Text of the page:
“Universities will offer suitable bridge courses such as Mathematics, Physics, Engineering, Drawing, for students coming from diverse backgrounds to achieve the desired learning outcome of the programme,” the handbook states.

The academic community, however, doubts the feasibility of this suggestion. “The growing spirit of interdisciplinary engineering education necessitates foundational study of Maths in high school even for isolated and specific engineering programmes like Textile Engineering or Biotechnology,” S Vaidhyasubramaniam, vice-chancellor of SASTRA Deemed University, told this newspaper.

“A bridge course is a remedial course and can only fill a gap in learning. It cannot be a foundational course. I agree that the choice of subjects in high schools should promote creative thinking but not at the cost of basic subjects required for professional and technical programmes,” said the head of a private deemed-to-be university in South India, who spoke on the condition of anonymity.

AICTE Chairman Anil Sahasrabuddhe begs to differ. “What we are suggesting is not impractical. If a student has the aptitude, a bridge course can help him cope in the classroom. Take the example of students who are pursuing a diploma in engineering. They enroll in this programme directly after Class 10, and their diploma curriculum doesn’t cover everything that is taught in physics, chemistry and mathematics in high school. Yet, when these students enroll in a B.Tech programme (through lateral entry in second year), many do well in college,” he said.

But why did the AICTE decide to change the entry criteria for engineering? 

The Council decided to revisit the entry qualifications for engineering after receiving representations from state governments on this matter. “For instance, the Uttar Pradesh Technical University had written to us requesting a waiver of the eligibility criteria to admit students who didn’t have PCM in Class 12 but had agriculture as a subject to the Agriculture Engineering programme,” said an AICTE officer.

Haryana’s engineering counseling board had also written recently to the Council asking for permission to admit students with Physics, Chemistry and Biology (but no mathematics) in Class 12 to biotechnology programs.

The changed entry criteria, Saharabuddhe says, is also in line with the new National Education Policy (NEP) that promoted interdisciplinary in school and higher education.

What does the new National Education Policy exactly say on interdisciplinarity?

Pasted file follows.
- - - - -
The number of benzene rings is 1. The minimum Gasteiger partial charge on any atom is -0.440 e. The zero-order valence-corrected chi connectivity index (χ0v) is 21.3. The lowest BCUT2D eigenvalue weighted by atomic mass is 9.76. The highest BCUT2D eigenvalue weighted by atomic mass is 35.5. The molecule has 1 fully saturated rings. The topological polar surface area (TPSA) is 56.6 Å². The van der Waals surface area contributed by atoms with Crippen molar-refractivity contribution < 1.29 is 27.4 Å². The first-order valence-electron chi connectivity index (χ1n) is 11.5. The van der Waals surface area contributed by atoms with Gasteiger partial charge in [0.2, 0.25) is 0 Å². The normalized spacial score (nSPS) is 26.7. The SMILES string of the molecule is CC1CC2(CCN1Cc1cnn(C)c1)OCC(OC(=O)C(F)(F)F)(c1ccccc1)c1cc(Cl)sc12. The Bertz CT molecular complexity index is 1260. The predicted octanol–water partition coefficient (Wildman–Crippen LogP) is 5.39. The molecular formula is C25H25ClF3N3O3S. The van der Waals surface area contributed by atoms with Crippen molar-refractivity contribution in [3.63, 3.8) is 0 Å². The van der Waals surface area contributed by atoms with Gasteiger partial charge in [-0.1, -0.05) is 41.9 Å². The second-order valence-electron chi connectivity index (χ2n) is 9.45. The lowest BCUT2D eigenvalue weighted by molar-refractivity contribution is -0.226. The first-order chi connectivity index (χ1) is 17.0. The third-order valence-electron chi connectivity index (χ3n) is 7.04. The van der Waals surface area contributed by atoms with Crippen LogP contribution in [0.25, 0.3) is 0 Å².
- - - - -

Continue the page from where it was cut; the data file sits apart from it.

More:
The new NEP talks about doing away with rigid separation between curricular and extracurricular, vocational and academic streams and between arts, humanities, and sciences in school education. “Students will be given increased flexibility and choice of subjects to study, particularly in secondary school — including subjects in physical education, the arts and crafts, and vocational skills – so that they can design their own paths of study and life plans. Holistic development and a wide choice of subjects and courses year to year will be the new distinguishing feature of secondary school education,” the policy document states.

“The NEP talks about giving students the freedom to choose subjects across the arts, science, and commerce streams in school. AICTE has introduced an enabling provision (through the new entry-qualification criteria) to help such students pursue their dreams even in higher education. What we have introduced doesn’t have to be implemented tomorrow. It may take a few years for the universities and colleges to come around. Still, we have provided them with an enabling architecture if they change their minds in the future,” Sahasrabuddhe told The Indian Express.

Will the IITs ever come around the idea of diluting the mandatory PCM criteria for admissions to undergraduate programmes? 

Unlikely, says an IIT director, who did not wish to be identified.

“Mathematics is what unifies all branches of engineering. I don’t think the IITs will ever agree to admit a candidate who hasn’t studied maths in school, for instance. Even in biotechnology, there are components for which you need mathematics. What AICTE is saying (about bridge courses) is not impossible to achieve, but I am not sure how well such students will do in class. This may work for exceptional candidates, but it cannot be the norm,” the IIT director said.